This influx in new business downtown is “something we worked hard on,” says White Plains’ mayor, Thomas Roach. Along with the big companies now calling the city home, “There are numerous others, too small to show up on radar,” he says. “One of the keys is, you need to be a place where people want to live, which is the natural cohort these companies need to draw the people they want to hire.”
It doesn’t hurt that the county is eager to make financial concessions to lure these companies here. As just one example, the Westchester County Industrial Development Agency gave preliminary approval for a $1.9 million sales-tax exemption for Sumitomo’s office improvements at the Gateway. But Roach says that making the area attractive to workers comes first. That includes new housing options, improving the train station, adding pedestrian and bike infrastructure and the like. “Residents can walk to everything they need here and can be in Manhattan in half an hour,” Roach says. “It’s a pretty great lifestyle. That’s what we’re selling, and people are buying.”
In Yonkers, the county’s largest city, the new iPark Hudson complex has drawn Alpha-en, a green-energy company; ContraFect, a biotech firm; manufacturer Kawasaki Rail Car; and IAC Applications, a digital-app developer. IAC Applications has six global offices, all of which are located in urban tech centers, says Leigh Hartman, the company’s director of talent acquisition. “This is important as we recruit for a full range of corporate roles and disciplines, including technical talent,” she says. “Westchester continues to attract tech companies in a variety of industries, and in order to grow, we must attract top talent, so a centralized location within the county gives us that edge.”
Little Big Brands
Yonkers has its own industrial develop-ment agency to incentivize corporations to move into town, but its job has gotten much easier of late. “In the early days, Yonkers gave tax breaks of up to 30 years,” says Mayor Mike Spano. “Because of development in the city, we can offer less now, because people want to come here. FedEx came here, and they actually had no incentives. Another company got a five-year incentive. As the tide has gone up for us, people see the value in Yonkers, and the incentives required are starting to go down, which is great for the taxpayer.”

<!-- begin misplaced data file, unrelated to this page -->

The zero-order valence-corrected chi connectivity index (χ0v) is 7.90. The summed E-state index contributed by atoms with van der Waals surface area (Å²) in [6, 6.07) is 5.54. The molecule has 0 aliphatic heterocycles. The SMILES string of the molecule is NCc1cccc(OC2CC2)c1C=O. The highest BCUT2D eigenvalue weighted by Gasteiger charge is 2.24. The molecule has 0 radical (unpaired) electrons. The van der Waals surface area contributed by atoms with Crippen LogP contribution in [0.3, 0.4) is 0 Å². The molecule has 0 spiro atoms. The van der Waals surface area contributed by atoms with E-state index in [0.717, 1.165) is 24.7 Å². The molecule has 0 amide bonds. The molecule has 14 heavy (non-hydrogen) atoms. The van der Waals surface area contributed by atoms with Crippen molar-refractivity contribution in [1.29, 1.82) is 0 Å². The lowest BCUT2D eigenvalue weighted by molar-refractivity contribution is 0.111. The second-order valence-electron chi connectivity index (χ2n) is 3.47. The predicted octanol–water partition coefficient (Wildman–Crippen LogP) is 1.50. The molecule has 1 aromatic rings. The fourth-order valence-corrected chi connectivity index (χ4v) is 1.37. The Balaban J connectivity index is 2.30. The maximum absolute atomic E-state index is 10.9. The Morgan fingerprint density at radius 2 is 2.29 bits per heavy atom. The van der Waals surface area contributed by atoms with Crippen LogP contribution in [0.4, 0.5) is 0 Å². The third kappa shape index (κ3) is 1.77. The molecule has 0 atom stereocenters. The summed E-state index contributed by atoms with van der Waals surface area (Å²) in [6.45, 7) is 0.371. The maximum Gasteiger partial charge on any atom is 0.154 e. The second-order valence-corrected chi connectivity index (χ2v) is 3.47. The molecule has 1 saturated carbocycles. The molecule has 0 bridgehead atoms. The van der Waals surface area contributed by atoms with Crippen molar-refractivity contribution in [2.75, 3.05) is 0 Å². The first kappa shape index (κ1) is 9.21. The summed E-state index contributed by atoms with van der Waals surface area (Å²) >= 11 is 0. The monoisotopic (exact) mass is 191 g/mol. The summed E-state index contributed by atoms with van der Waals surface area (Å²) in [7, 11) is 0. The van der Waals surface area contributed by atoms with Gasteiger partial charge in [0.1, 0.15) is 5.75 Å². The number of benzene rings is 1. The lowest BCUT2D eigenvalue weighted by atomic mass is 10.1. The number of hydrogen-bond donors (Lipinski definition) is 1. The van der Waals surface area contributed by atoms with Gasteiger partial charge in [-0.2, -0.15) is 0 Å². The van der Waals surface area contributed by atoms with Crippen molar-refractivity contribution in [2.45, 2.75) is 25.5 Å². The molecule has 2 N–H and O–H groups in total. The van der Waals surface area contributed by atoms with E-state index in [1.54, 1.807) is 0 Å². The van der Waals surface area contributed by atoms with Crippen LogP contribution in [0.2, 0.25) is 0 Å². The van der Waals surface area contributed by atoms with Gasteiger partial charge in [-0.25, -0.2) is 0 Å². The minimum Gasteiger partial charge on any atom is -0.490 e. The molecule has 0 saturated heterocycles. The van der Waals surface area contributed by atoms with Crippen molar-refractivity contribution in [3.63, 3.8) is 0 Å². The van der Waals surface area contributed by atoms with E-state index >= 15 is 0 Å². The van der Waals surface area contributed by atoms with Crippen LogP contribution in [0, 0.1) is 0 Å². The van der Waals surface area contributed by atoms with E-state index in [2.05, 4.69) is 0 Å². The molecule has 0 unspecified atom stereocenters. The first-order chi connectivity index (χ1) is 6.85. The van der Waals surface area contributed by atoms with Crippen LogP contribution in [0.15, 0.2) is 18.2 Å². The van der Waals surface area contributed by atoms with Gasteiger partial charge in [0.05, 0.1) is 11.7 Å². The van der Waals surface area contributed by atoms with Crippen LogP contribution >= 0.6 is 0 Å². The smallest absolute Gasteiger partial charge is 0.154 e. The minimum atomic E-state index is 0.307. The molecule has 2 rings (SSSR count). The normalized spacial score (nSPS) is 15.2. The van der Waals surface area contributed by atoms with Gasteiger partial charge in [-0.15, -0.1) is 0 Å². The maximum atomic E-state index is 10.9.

Over in New Rochelle, they are playing a bit of catch-up. “We are in the early stages of implementing a downtown-revitalization plan,” explains Mayor Noam Bramson. The first wave of that plan focuses primarily on residential development. “We anticipate business growth will accelerate as we get deeper in,” he says. To push that along, the city adopted a form-based zoning code, which allows multiple-use development. “It lets developers respond flexibly to market demands yet is prescriptive with regard to design. It’s focused on creating an appealing, attractive experience at the street level.” The city has also completed an environmental review for all its “buildout objectives,” comprising 12 million square feet of new development, Bramson says, so individual projects won’t need to conduct their own review. “Downtown New Rochelle is a shovel-ready environment,” he says.
Residential and commercial develop-ment are mutually supportive, he adds. “Population density is vital for business attraction. It is all part and parcel with the changing lifestyle preferences of the Millennial generation, which by all accounts is more interested in city living, less on being dependent on a car and eager for culturally enriching experiences,” notes Bramson.
County business leaders couldn’t be happier about this trend. “It’s an exciting opportunity for urban centers of the Hudson Valley,” Bramson says.